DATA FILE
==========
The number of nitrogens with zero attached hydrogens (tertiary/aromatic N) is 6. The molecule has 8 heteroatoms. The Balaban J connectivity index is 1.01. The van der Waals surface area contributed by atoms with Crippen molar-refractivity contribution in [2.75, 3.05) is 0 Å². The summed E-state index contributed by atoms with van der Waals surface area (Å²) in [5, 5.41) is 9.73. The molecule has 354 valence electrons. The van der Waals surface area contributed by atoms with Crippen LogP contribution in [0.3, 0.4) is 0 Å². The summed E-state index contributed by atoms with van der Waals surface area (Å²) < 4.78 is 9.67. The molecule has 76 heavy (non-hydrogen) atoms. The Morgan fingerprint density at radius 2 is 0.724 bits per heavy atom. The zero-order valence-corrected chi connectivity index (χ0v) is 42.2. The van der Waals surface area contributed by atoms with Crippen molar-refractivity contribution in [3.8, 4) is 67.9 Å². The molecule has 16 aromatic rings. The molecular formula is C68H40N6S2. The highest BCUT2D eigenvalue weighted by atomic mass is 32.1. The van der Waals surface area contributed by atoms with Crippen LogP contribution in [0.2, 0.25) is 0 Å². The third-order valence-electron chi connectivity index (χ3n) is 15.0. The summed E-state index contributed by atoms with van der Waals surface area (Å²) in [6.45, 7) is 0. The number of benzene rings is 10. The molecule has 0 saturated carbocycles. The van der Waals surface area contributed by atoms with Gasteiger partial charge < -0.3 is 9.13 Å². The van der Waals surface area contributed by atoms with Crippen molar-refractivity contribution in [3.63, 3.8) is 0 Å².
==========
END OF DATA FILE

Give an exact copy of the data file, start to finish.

The number of nitrogens with zero attached hydrogens (tertiary/aromatic N) is 6. The molecule has 8 heteroatoms. The Balaban J connectivity index is 1.01. The van der Waals surface area contributed by atoms with Crippen molar-refractivity contribution in [2.75, 3.05) is 0 Å². The summed E-state index contributed by atoms with van der Waals surface area (Å²) in [5, 5.41) is 9.73. The molecule has 354 valence electrons. The van der Waals surface area contributed by atoms with Crippen LogP contribution in [0.3, 0.4) is 0 Å². The summed E-state index contributed by atoms with van der Waals surface area (Å²) < 4.78 is 9.67. The molecule has 76 heavy (non-hydrogen) atoms. The Morgan fingerprint density at radius 2 is 0.724 bits per heavy atom. The zero-order valence-corrected chi connectivity index (χ0v) is 42.2. The van der Waals surface area contributed by atoms with Crippen molar-refractivity contribution in [3.8, 4) is 67.9 Å². The molecule has 16 aromatic rings. The molecular formula is C68H40N6S2. The highest BCUT2D eigenvalue weighted by atomic mass is 32.1. The van der Waals surface area contributed by atoms with Crippen LogP contribution in [0.2, 0.25) is 0 Å². The third-order valence-electron chi connectivity index (χ3n) is 15.0. The summed E-state index contributed by atoms with van der Waals surface area (Å²) in [6.45, 7) is 0. The number of benzene rings is 10. The molecule has 0 saturated carbocycles. The van der Waals surface area contributed by atoms with Gasteiger partial charge < -0.3 is 9.13 Å². The van der Waals surface area contributed by atoms with Crippen molar-refractivity contribution in [3.63, 3.8) is 0 Å².